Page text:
But the worst was yet to come. He and many others were put into trucks and horse-drawn carts for transport across the shell-pocked terrain, heading to a hospital in the rear.
“A most terrible ride it turned out to be,” he wrote. “Torn by shell holes and almost absolutely impassable.”
The wounded shrieked in agony. One man in his truck went mad, then died in agony.
Sanborn finally arrived at the hospital. His recovery was long and painful.
But his bravery lingered in the minds of many. He was offered the Distinguished Service Cross for valor — the highest award that could be given. He refused it, saying he would only accept it if every man in his unit was given it too.
Three times he was offered promotions. He refused them all.
The lingering effects of life in the trenches would eventually cost him his life. Five years after the war, he died in a U.S. Naval hospital in Brooklyn, N.Y., from “valvular disease of the heart brought about by rheumatism contracted in the service of his country,” according to his obituary. As his life ended, his wife was in a nearby maternity ward. She had given birth to their first and only child, a daughter.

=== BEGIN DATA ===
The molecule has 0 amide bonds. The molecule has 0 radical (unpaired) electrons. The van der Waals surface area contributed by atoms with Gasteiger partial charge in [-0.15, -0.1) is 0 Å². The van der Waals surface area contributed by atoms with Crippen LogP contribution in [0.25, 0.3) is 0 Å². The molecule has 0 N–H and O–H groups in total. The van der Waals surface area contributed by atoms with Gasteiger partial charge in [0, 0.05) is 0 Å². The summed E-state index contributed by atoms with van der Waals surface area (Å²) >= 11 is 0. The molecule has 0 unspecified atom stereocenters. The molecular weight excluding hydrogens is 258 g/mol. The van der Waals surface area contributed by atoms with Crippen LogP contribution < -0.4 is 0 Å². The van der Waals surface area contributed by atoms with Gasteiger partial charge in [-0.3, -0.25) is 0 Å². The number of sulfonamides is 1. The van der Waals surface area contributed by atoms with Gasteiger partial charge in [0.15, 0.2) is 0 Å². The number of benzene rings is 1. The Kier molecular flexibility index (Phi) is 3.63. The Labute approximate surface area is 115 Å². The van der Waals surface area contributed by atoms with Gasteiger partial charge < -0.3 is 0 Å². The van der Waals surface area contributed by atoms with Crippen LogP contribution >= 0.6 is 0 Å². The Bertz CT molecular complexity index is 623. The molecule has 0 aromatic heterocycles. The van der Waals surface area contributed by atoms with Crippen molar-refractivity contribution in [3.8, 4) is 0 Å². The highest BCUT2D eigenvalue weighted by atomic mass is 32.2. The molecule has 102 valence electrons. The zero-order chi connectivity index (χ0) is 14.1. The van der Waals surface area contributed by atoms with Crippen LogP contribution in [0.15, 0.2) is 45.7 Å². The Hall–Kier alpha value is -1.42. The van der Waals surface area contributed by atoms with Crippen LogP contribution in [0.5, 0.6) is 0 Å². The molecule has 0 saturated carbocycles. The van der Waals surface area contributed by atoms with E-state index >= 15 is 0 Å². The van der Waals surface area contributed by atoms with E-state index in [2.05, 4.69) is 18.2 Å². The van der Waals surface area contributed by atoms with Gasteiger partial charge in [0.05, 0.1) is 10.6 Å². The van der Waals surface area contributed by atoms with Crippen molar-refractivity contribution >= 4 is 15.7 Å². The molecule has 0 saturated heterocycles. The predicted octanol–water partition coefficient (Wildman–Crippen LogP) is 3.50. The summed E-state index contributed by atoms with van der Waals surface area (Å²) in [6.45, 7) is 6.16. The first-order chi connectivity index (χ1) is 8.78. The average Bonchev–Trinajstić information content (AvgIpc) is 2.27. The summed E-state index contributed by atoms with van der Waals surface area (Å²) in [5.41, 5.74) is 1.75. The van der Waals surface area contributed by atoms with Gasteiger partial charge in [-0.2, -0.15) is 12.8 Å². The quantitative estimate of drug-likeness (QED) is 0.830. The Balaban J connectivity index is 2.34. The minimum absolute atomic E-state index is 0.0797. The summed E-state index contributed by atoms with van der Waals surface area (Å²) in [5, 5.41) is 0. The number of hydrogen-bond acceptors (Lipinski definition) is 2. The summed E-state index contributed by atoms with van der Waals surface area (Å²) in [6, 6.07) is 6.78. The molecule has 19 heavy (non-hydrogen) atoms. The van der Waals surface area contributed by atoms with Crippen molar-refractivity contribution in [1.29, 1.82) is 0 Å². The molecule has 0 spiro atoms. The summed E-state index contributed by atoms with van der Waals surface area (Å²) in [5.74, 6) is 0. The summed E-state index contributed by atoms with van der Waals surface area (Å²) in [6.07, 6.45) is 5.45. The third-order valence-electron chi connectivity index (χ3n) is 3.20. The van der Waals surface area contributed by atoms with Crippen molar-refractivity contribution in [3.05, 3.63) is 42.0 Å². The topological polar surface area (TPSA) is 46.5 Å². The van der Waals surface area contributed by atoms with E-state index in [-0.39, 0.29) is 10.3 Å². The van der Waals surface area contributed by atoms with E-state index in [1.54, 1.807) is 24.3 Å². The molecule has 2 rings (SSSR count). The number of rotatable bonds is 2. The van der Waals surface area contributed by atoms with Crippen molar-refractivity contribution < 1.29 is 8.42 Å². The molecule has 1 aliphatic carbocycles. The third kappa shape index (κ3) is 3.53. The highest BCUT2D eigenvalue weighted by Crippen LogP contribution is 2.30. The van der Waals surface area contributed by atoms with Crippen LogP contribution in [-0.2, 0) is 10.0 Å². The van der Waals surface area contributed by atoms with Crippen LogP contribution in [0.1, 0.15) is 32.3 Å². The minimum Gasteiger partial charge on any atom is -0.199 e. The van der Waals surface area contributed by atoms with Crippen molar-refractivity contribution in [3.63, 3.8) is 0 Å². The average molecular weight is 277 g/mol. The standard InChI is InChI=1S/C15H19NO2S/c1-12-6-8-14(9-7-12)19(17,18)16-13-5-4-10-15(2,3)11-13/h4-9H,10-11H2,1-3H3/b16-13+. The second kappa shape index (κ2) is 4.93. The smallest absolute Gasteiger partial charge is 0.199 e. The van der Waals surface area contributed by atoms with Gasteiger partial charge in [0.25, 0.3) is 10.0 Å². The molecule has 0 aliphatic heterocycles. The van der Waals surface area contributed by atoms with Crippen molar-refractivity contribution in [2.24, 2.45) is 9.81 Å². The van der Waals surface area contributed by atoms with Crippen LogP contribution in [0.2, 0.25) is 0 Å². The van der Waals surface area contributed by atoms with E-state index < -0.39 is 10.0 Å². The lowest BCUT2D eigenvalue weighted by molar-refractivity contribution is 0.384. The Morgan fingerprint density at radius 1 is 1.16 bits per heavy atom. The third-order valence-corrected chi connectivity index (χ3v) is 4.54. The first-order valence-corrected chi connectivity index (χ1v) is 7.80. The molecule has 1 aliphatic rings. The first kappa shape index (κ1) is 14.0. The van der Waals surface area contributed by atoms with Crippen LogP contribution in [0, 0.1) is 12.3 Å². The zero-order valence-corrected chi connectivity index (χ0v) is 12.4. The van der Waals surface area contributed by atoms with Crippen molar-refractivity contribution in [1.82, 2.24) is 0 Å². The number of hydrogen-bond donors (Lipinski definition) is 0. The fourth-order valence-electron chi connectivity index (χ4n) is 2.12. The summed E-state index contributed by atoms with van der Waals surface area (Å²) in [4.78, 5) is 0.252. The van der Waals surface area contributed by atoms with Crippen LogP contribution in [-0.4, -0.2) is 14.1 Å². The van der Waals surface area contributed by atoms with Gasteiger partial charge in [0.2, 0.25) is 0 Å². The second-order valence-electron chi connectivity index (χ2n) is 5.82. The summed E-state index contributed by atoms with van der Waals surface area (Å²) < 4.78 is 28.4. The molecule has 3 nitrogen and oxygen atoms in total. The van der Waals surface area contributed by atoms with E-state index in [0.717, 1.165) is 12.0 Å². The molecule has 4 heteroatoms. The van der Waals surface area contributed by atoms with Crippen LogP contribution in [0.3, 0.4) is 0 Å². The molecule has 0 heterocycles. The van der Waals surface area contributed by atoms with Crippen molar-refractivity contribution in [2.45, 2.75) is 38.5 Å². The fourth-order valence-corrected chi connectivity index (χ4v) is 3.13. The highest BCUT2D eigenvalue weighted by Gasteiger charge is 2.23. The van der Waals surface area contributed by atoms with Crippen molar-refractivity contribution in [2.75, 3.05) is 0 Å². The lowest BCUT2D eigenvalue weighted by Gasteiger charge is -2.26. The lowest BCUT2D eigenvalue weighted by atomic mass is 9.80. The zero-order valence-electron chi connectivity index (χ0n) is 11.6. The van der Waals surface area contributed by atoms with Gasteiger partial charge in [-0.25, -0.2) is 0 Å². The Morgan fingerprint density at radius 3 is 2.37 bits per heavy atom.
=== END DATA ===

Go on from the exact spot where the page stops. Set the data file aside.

His ashes were buried in Rockport’s Beach Grove Cemetery.
After his death, praise poured in from his fellow servicemen. And he was awarded a posthumous Distinguished Service Cross.
Among the letters was one from a French farmer who lived in a village where he had been billeted.
“In this village, tears and prayers for Lt. Sanborn whom we who knew him loved as a fine soldier, a gentleman who won our love by his gentle kindness when he was here,” the farmer wrote. “Oh, why do such men die while others live?”